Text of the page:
Bengaluru: In 2007, Kartik Iyer and Praveen Das launched Happy Creative Services (India) Pvt. Ltd, an ad agency.
It started small, and did some of the first ads for a then, still unknown start-up launched by two young men who used to work for Amazon.com Inc.
The company was Flipkart.
Today, Happy Creative Services is, er, happy. It has 80 employees and about 65% of its business comes from new economy companies and brands—Ola, MobiKwik, Myntra. Since January, the agency has hired 25 people.
“They come with a budget and talk to consumers on a national scale,” said Iyer.
Happy is representative of the resurgence of Bengaluru’s advertising industry.
Larger advertising agencies such as Lowe Lintas+Partners, Ogilvy and Mather, and J. Walter Thompson(JWT) which built sprawling teams in the southern city in its boom days in the early 90s to service large consumer accounts like Britannia, Titan, Lipton and Brooke Bond, have all grown both their business and teams in recent years after a lull of almost a decade.
The 1990s boom tapered out by the end of that decade. Media buying and planning became more centralized; many consumer brands preferred to run their marketing and advertising out of Mumbai, the centre of gravity of India’s advertising business; and local IT services companies simply didn’t need to advertise.
Several ad agencies exited the city altogether; others downsized operations.
The second wave of new economy companies that emerged in the late 2000s changed all that.
Flush with venture capital, firms such as Flipkart, Myntra, Ola and Hector Beverages Pvt. Ltd, seem to have brought the zip back into the market.
One top ad executive claimed the ecosystem has “changed dramatically” over past two years.
The market, said Poran Malani, the president of Ogilvy and Mather South India, “has never been this important”. Ogilvy services both domestic and international clients out of its Bengaluru office.
The new consumer brands emerging from Bengaluru have grown the business for the agency that works with MTR Foods Pvt. Ltd, ITC Ltd and Allen Solly, he added—so much so that Bengaluru is now the agency’s second biggest office, by billings and employees, after Mumbai. The agency has also signed on some e-commerce firms recently, Malani said, without divulging details.
The script is the same for Lowe Lintas, which first opened shop in the city in 1987 to service Lipton; start-up action in the last two years has allowed the agency to grow rapidly, said G.V Krishnan, president, Lowe Lintas + Partners, Bengaluru.
The agency handles advertising for brands such as Flipkart, Hike, Myntra and Paper Boat (Hector Beverages); many of these accounts were won in the past two years and added to ones such as Tata Tea, Tanishq and Britannia that were already being handled by the agency’s Bengaluru office.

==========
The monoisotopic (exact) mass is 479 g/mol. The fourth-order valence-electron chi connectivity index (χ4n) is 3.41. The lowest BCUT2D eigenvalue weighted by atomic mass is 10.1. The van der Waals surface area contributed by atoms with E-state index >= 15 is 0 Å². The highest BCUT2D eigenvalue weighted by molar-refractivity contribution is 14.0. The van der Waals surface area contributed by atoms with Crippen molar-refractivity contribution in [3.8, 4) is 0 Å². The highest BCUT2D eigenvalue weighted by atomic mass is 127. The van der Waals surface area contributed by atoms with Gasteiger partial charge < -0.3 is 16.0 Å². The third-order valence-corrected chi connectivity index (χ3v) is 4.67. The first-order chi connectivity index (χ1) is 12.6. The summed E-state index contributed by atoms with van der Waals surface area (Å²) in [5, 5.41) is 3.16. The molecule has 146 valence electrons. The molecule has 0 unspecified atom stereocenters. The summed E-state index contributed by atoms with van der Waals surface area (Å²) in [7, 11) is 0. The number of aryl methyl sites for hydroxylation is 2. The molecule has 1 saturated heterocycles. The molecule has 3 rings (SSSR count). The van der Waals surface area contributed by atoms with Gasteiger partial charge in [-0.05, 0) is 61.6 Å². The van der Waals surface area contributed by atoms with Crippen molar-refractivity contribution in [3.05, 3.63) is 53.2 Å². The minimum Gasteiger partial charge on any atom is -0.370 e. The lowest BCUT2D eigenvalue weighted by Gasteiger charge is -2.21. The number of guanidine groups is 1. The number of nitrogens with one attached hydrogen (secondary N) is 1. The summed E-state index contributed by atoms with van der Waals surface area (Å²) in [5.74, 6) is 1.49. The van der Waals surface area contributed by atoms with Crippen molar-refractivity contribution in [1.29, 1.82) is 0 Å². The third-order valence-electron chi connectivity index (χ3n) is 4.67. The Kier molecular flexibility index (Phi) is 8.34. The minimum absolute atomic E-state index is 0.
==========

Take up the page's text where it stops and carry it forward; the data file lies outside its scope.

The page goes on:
Krishnan said hiring has gone up by a third across planning, creative and brand management in the same period.
Ad spending in India is projected to grow at 12.6% to touch Rs.49,000 crore in 2015, according to a report by media-buying and planning firm, GroupM.
Advertising by e-commerce companies will grow the fastest, the report added.
Current ad wars are between top e-commerce retailers, such as Flipkart, Snapdeal and Amazon, whose advertising budgets range anywhere between Rs.100 crore and Rs.300 crore a year.
Amazon promised to invest $2 billion more in India’s consumer market last year.
Some of the e-commerce firms “are willing to spend Rs.20-25 crore (on marketing and advertising) just to introduce their product”, said an advertising executive, who did not want to be identified.
While Lowe has mopped up significant business from start-ups in Bengaluru, executives at JWT are meeting new start-ups every month.
“As an agency we are definitely talking to clients, who are far younger,” said Joy Chauhan, head of the agency’s Bengaluru office. The branch already works for clients such as Nike Inc. and Commonfloor.com. Chauhan, an old JWT hand, was transferred to the city six months ago with the mandate to focus on new business.
“We are aggressively going after new business whose needs are very different from that of established brands and this also translates into the kind of work that is done for them,” Chauhan said. Hiring, he said, is happening in tandem and across verticals. “We are pooling resources from Delhi and Mumbai offices to cater to this market,” he said.
Indeed, everyone is scrambling for a piece of the e-commerce pot of gold.
Sandeep Goyal, former chairman of Dentsu India, was in Bengaluru on 13 July meeting large e-commerce companies.
His current company, Mogae Media, with its team of 30 in the city, is hard-selling its mobile ad platform to e-commerce firms.
“There have not been any new Rs.200-500 crore ad accounts that have emerged in the country over the past few years, except from Bengaluru and Gurgaon,” said Goyal, explaining the revival of interest in Bengaluru.
He expects the Bengaluru ad market to be as large as Mumbai in the next five years, if the current momentum is sustained.
The city is now third in the pecking order, after Mumbai and Delhi (including Gurgaon) despite the potential it held out in the 1990s.
Fali Vakeel, now chief operating officer at Lowe Lintas, was part of Lowe’s growth in the city in the 1990s. There was so much happening back then, he recollects—new businesses, new launches.
Then, the city’s ad business plateaued, he added.
Now back in Mumbai, Vakeel sees a radical revival in Bengaluru’s ad business, thanks to more contemporary brands.
“They’ve brought the boom years back.”